It’s extremely turbulent, and there is a constant loud roar.
Here is a photo of a travelling wall of water that was blocking my view of the opposite bank of the river for a moment (as it rushed by—travelling towards the left):
Here are some photos from across the river close to the opposite shore.
The first is of a swell breaking the surface (as it rose up above it in the opposite direction to the current) followed by a shot of displaced water when the swell crashed back into the river (river was travelling right to left at 48 km/hr).
Can you imagine the noise of the splash? You could almost feel it.
Here are some photos where I wanted to capture a sense of the amount of whitewater.
This is difficult to accomplish with an individual photo, so I made these photographs by overlaying several exposures to capture multiple instances of breaking waves in each final image. This results in a certain amount of transparency in some of the wave formations and also more of a sense of the water’s movement. It is precisely this sense of translucency and motion that I strive to capture in many of my paintings. I’ve provided close-ups of the areas of translucency following each photograph.
The colour of the river is blue-green (due to the amount of eroded limestone and sediment in the water…compliments of the Niagara River and the American and Horseshoe Falls) and, as is typical with water, it always picks up light from the sky and surrounding land forms…gorgeous and very exciting for artists!
Below is a picture that provides some context to judge the size of the waves. It is of a tree (about 2 meters tall) near the river’s edge with water being pushed up onto the bank by the rushing river. This photograph was taken from a slightly higher vantage point looking down and across the river.
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The waves in the background are in the 70 meter expanse/width of the river. Given this impression of distance and the number of swells you see, you can sense the degree of turbulence in the water and surmise the size of the waves…they were high, and there were quite a few of them.
You can imagine standing beside the tree and your view of the other river bank being blocked by the many overlapping wave formations flying by…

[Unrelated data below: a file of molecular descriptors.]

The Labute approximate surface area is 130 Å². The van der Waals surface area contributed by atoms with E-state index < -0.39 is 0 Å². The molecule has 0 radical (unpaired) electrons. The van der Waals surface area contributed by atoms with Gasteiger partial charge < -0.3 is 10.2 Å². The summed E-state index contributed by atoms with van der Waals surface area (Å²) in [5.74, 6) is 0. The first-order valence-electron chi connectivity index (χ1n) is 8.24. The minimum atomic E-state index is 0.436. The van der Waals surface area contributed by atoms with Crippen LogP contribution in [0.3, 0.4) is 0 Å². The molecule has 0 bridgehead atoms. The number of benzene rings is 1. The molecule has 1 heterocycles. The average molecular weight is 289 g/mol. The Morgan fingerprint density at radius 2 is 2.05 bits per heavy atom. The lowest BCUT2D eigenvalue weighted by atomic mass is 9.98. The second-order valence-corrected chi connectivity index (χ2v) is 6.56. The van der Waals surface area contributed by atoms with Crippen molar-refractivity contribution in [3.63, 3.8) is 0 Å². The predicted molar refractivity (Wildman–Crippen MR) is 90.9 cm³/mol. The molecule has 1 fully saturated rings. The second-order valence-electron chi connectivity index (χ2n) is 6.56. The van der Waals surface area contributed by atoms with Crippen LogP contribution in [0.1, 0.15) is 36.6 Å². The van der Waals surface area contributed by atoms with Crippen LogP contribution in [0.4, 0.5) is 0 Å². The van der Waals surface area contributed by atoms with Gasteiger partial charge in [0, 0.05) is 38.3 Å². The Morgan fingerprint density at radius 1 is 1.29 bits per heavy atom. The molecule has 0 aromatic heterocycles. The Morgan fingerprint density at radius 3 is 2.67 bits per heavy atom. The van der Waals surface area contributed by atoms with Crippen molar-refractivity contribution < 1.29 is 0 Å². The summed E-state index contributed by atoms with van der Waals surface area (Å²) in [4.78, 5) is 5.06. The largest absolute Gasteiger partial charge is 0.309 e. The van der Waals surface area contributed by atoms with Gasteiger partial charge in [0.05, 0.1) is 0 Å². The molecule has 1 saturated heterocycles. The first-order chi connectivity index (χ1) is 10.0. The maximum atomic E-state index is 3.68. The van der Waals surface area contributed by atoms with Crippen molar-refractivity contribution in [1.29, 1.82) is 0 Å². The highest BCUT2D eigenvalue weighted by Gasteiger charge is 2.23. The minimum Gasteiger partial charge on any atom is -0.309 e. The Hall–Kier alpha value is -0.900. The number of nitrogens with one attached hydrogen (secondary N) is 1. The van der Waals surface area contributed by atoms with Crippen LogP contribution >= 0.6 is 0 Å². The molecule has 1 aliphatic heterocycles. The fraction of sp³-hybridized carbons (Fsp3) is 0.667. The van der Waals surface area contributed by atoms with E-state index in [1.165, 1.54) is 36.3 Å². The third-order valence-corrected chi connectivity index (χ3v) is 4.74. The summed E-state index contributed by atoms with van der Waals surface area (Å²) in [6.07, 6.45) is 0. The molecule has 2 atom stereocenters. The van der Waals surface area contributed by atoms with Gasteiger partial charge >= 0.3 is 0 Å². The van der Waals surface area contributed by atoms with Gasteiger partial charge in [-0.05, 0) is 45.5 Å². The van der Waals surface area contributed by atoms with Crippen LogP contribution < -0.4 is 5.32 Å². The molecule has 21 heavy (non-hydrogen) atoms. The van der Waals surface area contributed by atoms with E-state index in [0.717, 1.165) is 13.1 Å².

A shot looking down river and across to the opposite bank. Notice the protrusions of hard sedimentary limestone. You can see the eroded cliff-edge (soft shale) extending almost halfway up the rock face and can clearly see where it’s eroded away underneath the limestone. This limestone “shelf” will eventually collapse under its own weight without any support from underneath. This happens every year along the river and poses a danger to people who choose to disregard posted warnings in high-risk areas along the shorelines.
The opposite side of the gorge was in golden sunlight during my last visit to the area. This was reflected by rocks and water on my side of the river. Here’s a photo and a paint sketch (with detail views) reflecting the sunlight gorge wall:
In contrast to the dramatic whitewater, there are portions of the shoreline that are quite serene despite the nearby raging water.
Here are some photos and paint sketches (with close-ups):
Some close-ups of this paint sketch:
A second paint sketch from the trip followed by close-ups:
And finally, here is an older painting (that I’ve held onto) that was partially inspired by the Niagara River:
Recursive Terminus, Oil and Wax, 2008, 14 x 21 inches
I hope you’ve found this interesting and that it may even prompt you to visit the Niagara region if you’re nearby or may be travelling to the area in the future.
Please let me know if you have any questions about the area or about any of the photos or paintings presented here.